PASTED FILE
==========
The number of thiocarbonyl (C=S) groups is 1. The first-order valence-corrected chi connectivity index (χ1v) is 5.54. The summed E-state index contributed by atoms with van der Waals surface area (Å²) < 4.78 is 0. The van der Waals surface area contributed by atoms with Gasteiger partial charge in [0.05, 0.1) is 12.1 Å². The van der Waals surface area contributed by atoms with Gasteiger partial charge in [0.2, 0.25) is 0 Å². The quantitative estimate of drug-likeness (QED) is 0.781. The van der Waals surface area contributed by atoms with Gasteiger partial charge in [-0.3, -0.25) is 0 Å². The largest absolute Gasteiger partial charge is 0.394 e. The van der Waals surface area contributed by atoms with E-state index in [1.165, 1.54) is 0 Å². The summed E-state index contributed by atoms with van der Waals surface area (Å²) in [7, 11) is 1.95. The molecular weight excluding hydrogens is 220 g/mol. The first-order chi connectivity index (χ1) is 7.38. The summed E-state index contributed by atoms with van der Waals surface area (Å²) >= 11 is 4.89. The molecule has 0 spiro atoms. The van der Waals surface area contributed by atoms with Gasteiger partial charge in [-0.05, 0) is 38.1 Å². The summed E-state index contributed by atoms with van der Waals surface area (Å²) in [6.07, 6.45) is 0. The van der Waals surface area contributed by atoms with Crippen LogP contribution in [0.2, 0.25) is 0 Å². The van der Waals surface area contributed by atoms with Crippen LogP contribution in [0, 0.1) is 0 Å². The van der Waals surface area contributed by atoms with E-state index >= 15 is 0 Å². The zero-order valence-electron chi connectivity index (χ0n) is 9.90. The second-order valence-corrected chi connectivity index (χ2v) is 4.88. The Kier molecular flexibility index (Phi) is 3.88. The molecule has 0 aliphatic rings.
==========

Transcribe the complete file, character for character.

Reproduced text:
The number of thiocarbonyl (C=S) groups is 1. The first-order valence-corrected chi connectivity index (χ1v) is 5.54. The summed E-state index contributed by atoms with van der Waals surface area (Å²) < 4.78 is 0. The van der Waals surface area contributed by atoms with Gasteiger partial charge in [0.05, 0.1) is 12.1 Å². The van der Waals surface area contributed by atoms with Gasteiger partial charge in [0.2, 0.25) is 0 Å². The quantitative estimate of drug-likeness (QED) is 0.781. The van der Waals surface area contributed by atoms with Gasteiger partial charge in [-0.3, -0.25) is 0 Å². The largest absolute Gasteiger partial charge is 0.394 e. The van der Waals surface area contributed by atoms with E-state index in [1.165, 1.54) is 0 Å². The summed E-state index contributed by atoms with van der Waals surface area (Å²) in [7, 11) is 1.95. The molecular weight excluding hydrogens is 220 g/mol. The first-order chi connectivity index (χ1) is 7.38. The summed E-state index contributed by atoms with van der Waals surface area (Å²) >= 11 is 4.89. The molecule has 0 spiro atoms. The van der Waals surface area contributed by atoms with Gasteiger partial charge in [-0.05, 0) is 38.1 Å². The summed E-state index contributed by atoms with van der Waals surface area (Å²) in [6.07, 6.45) is 0. The van der Waals surface area contributed by atoms with Crippen LogP contribution in [0.2, 0.25) is 0 Å². The van der Waals surface area contributed by atoms with Crippen LogP contribution in [0, 0.1) is 0 Å². The van der Waals surface area contributed by atoms with E-state index >= 15 is 0 Å². The zero-order valence-electron chi connectivity index (χ0n) is 9.90. The second-order valence-corrected chi connectivity index (χ2v) is 4.88. The Kier molecular flexibility index (Phi) is 3.88. The molecule has 0 aliphatic rings.